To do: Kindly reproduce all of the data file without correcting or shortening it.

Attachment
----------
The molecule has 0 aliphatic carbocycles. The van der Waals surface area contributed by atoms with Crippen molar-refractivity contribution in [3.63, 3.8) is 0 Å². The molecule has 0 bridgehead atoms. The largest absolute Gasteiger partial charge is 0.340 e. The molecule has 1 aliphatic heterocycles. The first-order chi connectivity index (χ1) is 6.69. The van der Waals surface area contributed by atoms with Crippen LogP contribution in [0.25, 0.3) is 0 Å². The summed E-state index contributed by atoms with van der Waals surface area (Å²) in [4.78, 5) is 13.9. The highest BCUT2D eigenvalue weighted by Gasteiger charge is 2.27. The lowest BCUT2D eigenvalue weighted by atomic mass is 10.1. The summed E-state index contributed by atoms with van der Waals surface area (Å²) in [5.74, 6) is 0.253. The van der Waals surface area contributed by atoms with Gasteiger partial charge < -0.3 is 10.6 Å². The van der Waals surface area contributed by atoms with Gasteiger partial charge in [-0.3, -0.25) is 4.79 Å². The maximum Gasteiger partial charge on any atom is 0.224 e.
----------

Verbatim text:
The molecule has 0 aliphatic carbocycles. The van der Waals surface area contributed by atoms with Crippen molar-refractivity contribution in [3.63, 3.8) is 0 Å². The molecule has 0 bridgehead atoms. The largest absolute Gasteiger partial charge is 0.340 e. The molecule has 1 aliphatic heterocycles. The first-order chi connectivity index (χ1) is 6.69. The van der Waals surface area contributed by atoms with Crippen LogP contribution in [0.25, 0.3) is 0 Å². The summed E-state index contributed by atoms with van der Waals surface area (Å²) in [4.78, 5) is 13.9. The highest BCUT2D eigenvalue weighted by Gasteiger charge is 2.27. The lowest BCUT2D eigenvalue weighted by atomic mass is 10.1. The summed E-state index contributed by atoms with van der Waals surface area (Å²) in [5.74, 6) is 0.253. The van der Waals surface area contributed by atoms with Gasteiger partial charge < -0.3 is 10.6 Å². The van der Waals surface area contributed by atoms with Gasteiger partial charge in [-0.3, -0.25) is 4.79 Å². The maximum Gasteiger partial charge on any atom is 0.224 e.